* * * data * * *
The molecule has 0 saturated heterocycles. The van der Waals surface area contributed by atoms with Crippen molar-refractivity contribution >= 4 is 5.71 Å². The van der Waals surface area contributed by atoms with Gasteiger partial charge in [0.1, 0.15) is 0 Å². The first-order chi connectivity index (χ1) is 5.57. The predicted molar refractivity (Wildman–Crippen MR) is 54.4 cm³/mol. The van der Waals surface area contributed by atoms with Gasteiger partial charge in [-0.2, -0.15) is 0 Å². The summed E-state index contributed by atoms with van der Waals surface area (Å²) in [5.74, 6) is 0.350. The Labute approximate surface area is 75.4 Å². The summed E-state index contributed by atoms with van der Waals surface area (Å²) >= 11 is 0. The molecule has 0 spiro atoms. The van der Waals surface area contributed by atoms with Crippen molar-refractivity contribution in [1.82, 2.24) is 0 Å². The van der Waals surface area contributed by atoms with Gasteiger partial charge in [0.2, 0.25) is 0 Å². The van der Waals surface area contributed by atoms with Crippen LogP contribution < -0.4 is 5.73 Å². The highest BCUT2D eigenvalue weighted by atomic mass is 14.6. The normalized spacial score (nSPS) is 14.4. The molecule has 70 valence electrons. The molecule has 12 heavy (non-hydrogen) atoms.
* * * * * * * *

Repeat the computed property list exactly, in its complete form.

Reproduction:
The molecule has 0 saturated heterocycles. The van der Waals surface area contributed by atoms with Crippen molar-refractivity contribution >= 4 is 5.71 Å². The van der Waals surface area contributed by atoms with Gasteiger partial charge in [0.1, 0.15) is 0 Å². The first-order chi connectivity index (χ1) is 5.57. The predicted molar refractivity (Wildman–Crippen MR) is 54.4 cm³/mol. The van der Waals surface area contributed by atoms with Gasteiger partial charge in [-0.2, -0.15) is 0 Å². The summed E-state index contributed by atoms with van der Waals surface area (Å²) in [5.74, 6) is 0.350. The Labute approximate surface area is 75.4 Å². The summed E-state index contributed by atoms with van der Waals surface area (Å²) >= 11 is 0. The molecule has 0 spiro atoms. The van der Waals surface area contributed by atoms with Crippen molar-refractivity contribution in [1.82, 2.24) is 0 Å². The van der Waals surface area contributed by atoms with Gasteiger partial charge in [0.2, 0.25) is 0 Å². The van der Waals surface area contributed by atoms with Crippen LogP contribution < -0.4 is 5.73 Å². The highest BCUT2D eigenvalue weighted by atomic mass is 14.6. The normalized spacial score (nSPS) is 14.4. The molecule has 70 valence electrons. The molecule has 12 heavy (non-hydrogen) atoms.